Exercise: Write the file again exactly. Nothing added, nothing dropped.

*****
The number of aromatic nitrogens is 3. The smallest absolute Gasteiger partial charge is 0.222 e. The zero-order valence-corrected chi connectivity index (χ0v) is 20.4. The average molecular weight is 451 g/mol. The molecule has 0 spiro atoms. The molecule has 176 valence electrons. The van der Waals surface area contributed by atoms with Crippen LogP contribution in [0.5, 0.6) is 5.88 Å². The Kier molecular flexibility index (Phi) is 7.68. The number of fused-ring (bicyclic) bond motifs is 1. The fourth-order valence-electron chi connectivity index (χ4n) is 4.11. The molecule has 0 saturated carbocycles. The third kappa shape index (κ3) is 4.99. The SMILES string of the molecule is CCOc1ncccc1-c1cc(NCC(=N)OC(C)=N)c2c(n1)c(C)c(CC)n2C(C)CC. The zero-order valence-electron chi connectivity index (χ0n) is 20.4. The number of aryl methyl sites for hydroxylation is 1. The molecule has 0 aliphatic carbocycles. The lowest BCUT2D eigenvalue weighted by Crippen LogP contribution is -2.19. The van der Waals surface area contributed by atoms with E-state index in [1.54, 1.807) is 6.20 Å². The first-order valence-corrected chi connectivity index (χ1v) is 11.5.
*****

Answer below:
The number of aromatic nitrogens is 3. The smallest absolute Gasteiger partial charge is 0.222 e. The zero-order valence-corrected chi connectivity index (χ0v) is 20.4. The average molecular weight is 451 g/mol. The molecule has 0 spiro atoms. The molecule has 176 valence electrons. The van der Waals surface area contributed by atoms with Crippen LogP contribution in [0.5, 0.6) is 5.88 Å². The Kier molecular flexibility index (Phi) is 7.68. The number of fused-ring (bicyclic) bond motifs is 1. The fourth-order valence-electron chi connectivity index (χ4n) is 4.11. The molecule has 0 saturated carbocycles. The third kappa shape index (κ3) is 4.99. The SMILES string of the molecule is CCOc1ncccc1-c1cc(NCC(=N)OC(C)=N)c2c(n1)c(C)c(CC)n2C(C)CC. The zero-order valence-electron chi connectivity index (χ0n) is 20.4. The number of aryl methyl sites for hydroxylation is 1. The molecule has 0 aliphatic carbocycles. The lowest BCUT2D eigenvalue weighted by Crippen LogP contribution is -2.19. The van der Waals surface area contributed by atoms with E-state index in [1.54, 1.807) is 6.20 Å². The first-order valence-corrected chi connectivity index (χ1v) is 11.5.